Ransomware is casting a shadow across Australian business, as enterprises large and small fall victim to cyber criminals. These compromise corporate information with malicious code and demand ransoms. Their ‘ransomware’ acts by encrypting data on your client and server devices and demanding payment for its release.
Left unchecked, this method of extortion can be far more financially damaging to an organisation than the ransom payment itself. Failure to recover data (even after a payment) can result in total business failure. Having your data compromised and encrypted introduces many more risks to a business than a simple unlocking fee.
A cyber-criminal can also make money with low-value spam or DDoS attacks, or steal it from protected bank accounts - or use ransomware for $US500 to $1,000 in Bitcoins per victim.
Prevention better than cure
A co-ordinated, multi-layer approach is necessary to combat the ransomware threat – from gateway filtering to backups and end-user education.
Businesses can prevent data loss and ransom payments by introducing better backups and data protection policies. Prevention through defence, and particularly backups, is clearly the best security against ransomware attacks.
Businesses and IT service providers must put procedures in place to protect data before ransomware hits, and to recover vital business information in the event of an attack. According to Qbit, organisations need to start to use policies that block executables (crypto locker) from running in certain directories and implement more agile backup processes.
“Anyone backing up data every few hours, or twice a day, will not be protected as the recovery point objective (RPO) will be too far apart for most businesses,” says Fabio Suffell. Shorter backup cycles of 15 to 30 minutes will generally not impact on the production servers for most businesses, and for mission critical databases a maximum of 15 minutes between backups is recommended to ensure the RPO’s meet business continuity needs.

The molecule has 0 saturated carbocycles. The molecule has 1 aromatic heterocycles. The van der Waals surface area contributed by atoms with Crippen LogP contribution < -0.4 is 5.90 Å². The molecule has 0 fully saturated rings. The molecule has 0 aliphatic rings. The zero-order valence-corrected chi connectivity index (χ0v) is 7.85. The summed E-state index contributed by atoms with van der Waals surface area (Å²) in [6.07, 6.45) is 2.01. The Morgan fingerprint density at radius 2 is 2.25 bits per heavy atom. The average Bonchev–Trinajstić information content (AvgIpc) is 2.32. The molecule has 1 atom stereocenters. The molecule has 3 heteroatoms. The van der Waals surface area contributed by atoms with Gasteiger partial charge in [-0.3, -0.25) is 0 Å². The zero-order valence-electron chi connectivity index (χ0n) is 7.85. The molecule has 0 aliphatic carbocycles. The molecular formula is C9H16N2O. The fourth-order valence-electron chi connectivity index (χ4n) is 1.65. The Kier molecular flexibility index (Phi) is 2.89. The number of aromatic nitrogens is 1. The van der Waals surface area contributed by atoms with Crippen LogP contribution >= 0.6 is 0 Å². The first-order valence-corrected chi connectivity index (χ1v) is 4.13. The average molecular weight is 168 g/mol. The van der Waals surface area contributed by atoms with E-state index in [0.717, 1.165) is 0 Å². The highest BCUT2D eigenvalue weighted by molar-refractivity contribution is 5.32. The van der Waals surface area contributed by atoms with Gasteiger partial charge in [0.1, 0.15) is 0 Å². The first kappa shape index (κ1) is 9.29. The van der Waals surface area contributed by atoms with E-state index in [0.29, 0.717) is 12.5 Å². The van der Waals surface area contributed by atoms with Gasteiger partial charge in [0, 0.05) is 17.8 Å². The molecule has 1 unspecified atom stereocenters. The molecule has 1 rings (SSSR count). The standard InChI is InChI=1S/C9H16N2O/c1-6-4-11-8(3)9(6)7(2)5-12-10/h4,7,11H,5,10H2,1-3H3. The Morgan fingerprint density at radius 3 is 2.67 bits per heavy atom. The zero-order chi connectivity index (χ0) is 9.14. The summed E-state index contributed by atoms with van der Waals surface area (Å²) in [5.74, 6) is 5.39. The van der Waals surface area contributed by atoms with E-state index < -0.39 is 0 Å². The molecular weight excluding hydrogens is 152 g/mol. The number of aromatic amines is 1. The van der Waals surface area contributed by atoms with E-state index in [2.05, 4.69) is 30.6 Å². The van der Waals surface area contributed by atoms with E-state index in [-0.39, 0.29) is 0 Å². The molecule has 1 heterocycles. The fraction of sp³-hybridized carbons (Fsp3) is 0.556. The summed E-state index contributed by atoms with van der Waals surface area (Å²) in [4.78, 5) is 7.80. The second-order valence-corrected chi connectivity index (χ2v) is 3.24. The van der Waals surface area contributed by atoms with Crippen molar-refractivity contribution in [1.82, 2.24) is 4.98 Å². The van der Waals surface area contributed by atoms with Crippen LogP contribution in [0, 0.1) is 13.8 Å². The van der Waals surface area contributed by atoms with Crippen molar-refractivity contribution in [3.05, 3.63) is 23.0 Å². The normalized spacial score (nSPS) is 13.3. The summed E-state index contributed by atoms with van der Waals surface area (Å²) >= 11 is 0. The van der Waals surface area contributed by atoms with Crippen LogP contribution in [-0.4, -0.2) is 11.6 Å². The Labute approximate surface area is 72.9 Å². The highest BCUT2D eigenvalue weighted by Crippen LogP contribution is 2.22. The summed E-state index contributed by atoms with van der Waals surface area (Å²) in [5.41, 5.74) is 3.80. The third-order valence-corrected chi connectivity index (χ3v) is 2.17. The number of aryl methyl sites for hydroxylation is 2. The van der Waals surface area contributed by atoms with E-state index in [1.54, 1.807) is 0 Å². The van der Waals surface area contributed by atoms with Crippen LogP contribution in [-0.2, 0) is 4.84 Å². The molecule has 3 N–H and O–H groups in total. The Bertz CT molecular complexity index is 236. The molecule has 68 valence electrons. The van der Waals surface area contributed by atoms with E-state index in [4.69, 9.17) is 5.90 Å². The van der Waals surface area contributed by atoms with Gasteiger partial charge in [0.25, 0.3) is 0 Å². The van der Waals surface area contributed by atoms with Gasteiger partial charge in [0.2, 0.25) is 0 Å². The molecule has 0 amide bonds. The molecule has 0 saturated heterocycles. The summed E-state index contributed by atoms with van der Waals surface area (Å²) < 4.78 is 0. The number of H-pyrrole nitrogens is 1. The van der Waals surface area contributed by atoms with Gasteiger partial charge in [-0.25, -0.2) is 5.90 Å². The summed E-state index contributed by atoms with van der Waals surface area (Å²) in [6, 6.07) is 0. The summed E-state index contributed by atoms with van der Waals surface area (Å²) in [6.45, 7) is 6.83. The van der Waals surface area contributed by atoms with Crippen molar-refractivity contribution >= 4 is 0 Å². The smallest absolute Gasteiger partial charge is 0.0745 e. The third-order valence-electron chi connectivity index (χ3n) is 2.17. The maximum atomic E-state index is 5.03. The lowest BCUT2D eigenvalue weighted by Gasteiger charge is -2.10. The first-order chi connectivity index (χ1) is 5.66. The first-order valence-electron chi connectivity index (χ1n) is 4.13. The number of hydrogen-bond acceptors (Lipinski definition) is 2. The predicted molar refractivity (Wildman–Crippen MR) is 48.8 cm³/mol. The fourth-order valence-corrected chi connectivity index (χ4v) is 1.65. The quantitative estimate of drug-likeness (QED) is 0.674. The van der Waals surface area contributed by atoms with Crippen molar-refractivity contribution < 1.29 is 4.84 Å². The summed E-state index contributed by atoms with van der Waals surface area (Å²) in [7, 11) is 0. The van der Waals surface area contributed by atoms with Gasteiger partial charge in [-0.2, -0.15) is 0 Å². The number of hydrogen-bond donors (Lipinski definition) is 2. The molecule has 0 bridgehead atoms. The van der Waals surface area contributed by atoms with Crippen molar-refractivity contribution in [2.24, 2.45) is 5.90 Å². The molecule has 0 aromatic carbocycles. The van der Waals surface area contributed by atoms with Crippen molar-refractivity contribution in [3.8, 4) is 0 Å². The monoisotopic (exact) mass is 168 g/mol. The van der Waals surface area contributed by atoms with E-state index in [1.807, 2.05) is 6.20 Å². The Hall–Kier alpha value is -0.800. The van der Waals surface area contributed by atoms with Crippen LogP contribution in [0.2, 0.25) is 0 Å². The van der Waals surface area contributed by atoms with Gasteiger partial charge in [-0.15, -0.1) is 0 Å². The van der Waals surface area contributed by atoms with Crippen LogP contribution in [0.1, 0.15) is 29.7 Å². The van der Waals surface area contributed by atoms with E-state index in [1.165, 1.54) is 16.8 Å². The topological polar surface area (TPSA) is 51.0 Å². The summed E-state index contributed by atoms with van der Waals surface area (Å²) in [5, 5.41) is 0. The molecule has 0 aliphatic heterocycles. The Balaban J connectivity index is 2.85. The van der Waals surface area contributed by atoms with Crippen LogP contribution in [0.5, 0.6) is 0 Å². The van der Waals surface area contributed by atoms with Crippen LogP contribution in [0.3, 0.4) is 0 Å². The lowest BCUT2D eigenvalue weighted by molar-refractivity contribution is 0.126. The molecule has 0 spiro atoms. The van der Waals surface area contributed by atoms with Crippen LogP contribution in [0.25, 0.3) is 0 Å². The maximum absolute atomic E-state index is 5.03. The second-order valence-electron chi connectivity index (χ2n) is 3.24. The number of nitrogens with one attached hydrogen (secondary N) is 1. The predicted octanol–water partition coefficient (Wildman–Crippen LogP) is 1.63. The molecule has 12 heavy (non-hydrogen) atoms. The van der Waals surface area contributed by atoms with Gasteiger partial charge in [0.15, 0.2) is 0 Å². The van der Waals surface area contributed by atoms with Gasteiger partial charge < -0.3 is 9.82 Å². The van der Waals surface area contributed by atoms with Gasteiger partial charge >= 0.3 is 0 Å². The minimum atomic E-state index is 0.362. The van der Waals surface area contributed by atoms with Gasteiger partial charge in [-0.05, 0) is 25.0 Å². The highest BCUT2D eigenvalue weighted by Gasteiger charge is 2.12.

With only 30 minutes between backups, if data is hit with crypto locker, IT can go back to a backup and do a quick restore.
Data backup, proper information sharing practices, training and the right pieces in place for security control are pivotal to combating the problem among small to medium sized businesses.
Adopt Cloud and BAN strategies
Having backups directly attached to the same system, or servers on the same local network, exposes the backups themselves to being compromised.
To reduce this risk, a backup area network (BAN) should be used to keep backup data separate from production data. A dedicated backup and disaster recovery (BDR) server should be on an isolated network which can be locked down to ensure maximum security.
Good backup procedures entail protecting backup data by not allowing a single device like a NAS server to be taken over by ransomware. Other best practices include using ‘backup accounts’ on systems rather than administrator’s accounts, and having clear separation of duties for backup and restore processes.
Ensure you lock down access to a specific account that is not part of the domain structures and separate it from the rest of the network.
The use of permissions will minimise damage and people should have access only to what they need for their work. Backup to three different media; across two different systems and one that is air-gapped. When everything is connected to the same network multiple backups can be encrypted.
Look to the Cloud
Australian businesses have good options for leveraging cloud services for data protection. Bringing a cloud service such as StorageCraft’s into the mix will help to guard against problems, including ransomware attacks, by moving data off-site.
Cloud backups deliver fast recovery times and eliminate the risks your business might face from local system issues. Having a local copy of a backup is essential as it will ensure fast recovery of files and databases and will offer nearline disaster recovery if a server happens to fail.
“We are seeing at least 10 servers a day being hit by crypto locker and 90 per cent of the victims don’t have an offsite copy,” says StorageCraft expert Jack Alsop. “This is poor management – most businesses backing up to the cloud are recovering files these days.”
For best practice, ensure that cloud backups are automated and keep a close eye on how long it will take to restore the data if a local backup is not available.